The International Sanitary Supply Association (ISSA) is launching a consensus-based effort to create a new Quality Management Standard that will help facility service providers (FSPs) develop customer-centered, quality cleaning organizations. The new standard will apply to a cleaning organization as a whole, as opposed to specific personnel, programs or products.

“The ISSA Quality Management Standard will allow companies to ensure that their systems and processes are structured to deliver consistent, quality services,” says John Garfinkel, ISSA executive director. “Ultimately, cleaning organizations will be encouraged to use the standard as a quality management framework.”

The ISSA standard will be “non-prescriptive” and will afford organizations great flexibility in meeting its parameters. It will not require the use of specific cleaning processes or products, but rather will be performance-based and allow individual companies to choose the most-effective ways in which to comply with its management requirements.

Further, the new standard will recognize and compliment existing industry standards and certification programs as evidence of compliance with specific portions of the requirements. FSPs will be encouraged to use such certifications in their attempts to meet the overall ISSA quality management standard.

The new standard will be applicable to all FSPs – building service contractors (BSCs) and in-house organizations. ISSA plans to roll out the standard for use first in the North American market with hopes of future international applications. The ultimate goal of this project is to help in-house purchasing authorities more easily identify quality and well-managed BSCs, as well as help in-house departments better communicate their value and effectiveness to upper management and building occupants.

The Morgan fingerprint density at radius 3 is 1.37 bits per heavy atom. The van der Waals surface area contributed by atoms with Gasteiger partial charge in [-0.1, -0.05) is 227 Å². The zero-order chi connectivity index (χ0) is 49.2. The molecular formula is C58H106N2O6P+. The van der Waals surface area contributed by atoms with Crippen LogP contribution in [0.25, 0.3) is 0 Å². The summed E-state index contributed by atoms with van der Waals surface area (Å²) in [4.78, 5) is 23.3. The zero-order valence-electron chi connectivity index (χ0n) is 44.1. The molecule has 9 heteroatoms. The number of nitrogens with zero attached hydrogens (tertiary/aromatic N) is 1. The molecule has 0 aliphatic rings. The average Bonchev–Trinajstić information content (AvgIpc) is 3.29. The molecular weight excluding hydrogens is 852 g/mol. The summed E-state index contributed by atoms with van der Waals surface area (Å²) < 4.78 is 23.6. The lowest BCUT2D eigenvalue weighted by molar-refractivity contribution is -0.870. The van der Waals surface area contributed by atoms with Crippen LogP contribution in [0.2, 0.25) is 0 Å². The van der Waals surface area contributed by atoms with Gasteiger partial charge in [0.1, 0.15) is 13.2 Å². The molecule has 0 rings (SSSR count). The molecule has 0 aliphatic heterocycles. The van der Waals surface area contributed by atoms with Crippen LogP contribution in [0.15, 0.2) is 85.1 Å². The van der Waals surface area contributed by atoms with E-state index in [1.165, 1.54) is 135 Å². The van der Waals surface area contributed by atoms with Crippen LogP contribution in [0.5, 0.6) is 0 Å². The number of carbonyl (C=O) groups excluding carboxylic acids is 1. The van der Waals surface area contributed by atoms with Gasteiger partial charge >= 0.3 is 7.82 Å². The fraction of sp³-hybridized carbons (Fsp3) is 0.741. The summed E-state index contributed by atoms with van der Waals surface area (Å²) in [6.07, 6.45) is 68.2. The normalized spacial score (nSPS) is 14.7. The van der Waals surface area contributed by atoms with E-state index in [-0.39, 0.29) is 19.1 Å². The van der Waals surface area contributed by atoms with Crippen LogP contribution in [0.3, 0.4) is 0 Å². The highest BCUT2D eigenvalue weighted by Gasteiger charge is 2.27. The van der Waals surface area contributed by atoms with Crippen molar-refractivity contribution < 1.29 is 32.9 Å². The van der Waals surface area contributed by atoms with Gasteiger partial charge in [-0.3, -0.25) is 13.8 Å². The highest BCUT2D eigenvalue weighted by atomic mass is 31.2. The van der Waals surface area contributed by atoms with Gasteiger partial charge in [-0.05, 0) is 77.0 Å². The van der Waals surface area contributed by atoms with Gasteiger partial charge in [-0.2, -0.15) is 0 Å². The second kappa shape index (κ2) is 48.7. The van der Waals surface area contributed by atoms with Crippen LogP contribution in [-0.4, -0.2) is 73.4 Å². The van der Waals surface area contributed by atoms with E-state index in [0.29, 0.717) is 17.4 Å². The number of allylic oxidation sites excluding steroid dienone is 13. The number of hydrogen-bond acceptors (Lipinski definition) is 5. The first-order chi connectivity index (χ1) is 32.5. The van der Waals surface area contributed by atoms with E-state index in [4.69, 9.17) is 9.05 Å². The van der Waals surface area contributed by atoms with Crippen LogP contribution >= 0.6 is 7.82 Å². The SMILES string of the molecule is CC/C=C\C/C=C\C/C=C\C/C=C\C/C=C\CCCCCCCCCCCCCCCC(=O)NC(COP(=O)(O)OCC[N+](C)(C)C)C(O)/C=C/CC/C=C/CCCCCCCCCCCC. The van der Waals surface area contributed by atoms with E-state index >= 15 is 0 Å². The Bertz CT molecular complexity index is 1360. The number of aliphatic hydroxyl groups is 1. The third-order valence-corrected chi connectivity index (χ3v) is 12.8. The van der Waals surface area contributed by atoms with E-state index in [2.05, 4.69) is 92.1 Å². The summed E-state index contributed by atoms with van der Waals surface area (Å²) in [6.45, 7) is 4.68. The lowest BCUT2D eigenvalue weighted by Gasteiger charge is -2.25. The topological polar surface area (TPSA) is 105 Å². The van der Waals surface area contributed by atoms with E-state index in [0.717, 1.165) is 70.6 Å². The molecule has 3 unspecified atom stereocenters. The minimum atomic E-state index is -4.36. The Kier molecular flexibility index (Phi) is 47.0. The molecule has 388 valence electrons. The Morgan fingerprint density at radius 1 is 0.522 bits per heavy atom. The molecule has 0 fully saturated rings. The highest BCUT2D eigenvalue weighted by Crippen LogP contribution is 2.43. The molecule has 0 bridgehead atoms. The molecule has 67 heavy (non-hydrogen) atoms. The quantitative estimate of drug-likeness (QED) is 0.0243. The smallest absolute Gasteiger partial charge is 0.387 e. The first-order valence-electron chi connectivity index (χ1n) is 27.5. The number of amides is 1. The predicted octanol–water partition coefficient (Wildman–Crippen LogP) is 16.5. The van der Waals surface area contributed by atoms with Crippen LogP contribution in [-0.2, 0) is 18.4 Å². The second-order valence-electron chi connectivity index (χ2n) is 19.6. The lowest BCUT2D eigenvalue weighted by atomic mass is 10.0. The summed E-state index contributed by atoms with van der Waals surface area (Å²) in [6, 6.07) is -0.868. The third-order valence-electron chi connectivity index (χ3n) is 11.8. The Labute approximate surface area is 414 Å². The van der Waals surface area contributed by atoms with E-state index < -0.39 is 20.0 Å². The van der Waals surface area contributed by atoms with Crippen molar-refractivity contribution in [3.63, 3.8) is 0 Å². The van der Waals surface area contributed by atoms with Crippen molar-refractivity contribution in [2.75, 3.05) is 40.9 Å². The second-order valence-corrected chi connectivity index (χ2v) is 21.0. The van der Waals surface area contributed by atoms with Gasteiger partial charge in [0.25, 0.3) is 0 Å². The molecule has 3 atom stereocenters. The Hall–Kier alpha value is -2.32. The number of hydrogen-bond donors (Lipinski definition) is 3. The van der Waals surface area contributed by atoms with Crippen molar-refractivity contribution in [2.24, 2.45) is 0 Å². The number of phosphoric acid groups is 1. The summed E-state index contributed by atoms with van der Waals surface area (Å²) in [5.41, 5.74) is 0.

“Meeting the standard will demonstrate a true-dedication to professionalism and customer service,” notes Garfinkel. “It will allow all FSPs to operate more efficiently and improve the overall quality of service in our industry.”

The new ISSA Quality Management Standard will be based on universally accepted management principles and identified through a consensus-building process over the next eight to 12 months.

A group of standards committees representing a cross-section of the cleaning and facility management industries, as well as related associations and certification programs, will draft the general framework of the standard and peer review will be encouraged. ISSA expects the technical committees to meet and begin creating the new standard in mid-February.

In addition to participation by the committees, ISSA will be directly working with the American Institute for Cleaning Sciences (AICS) in the development of the standard.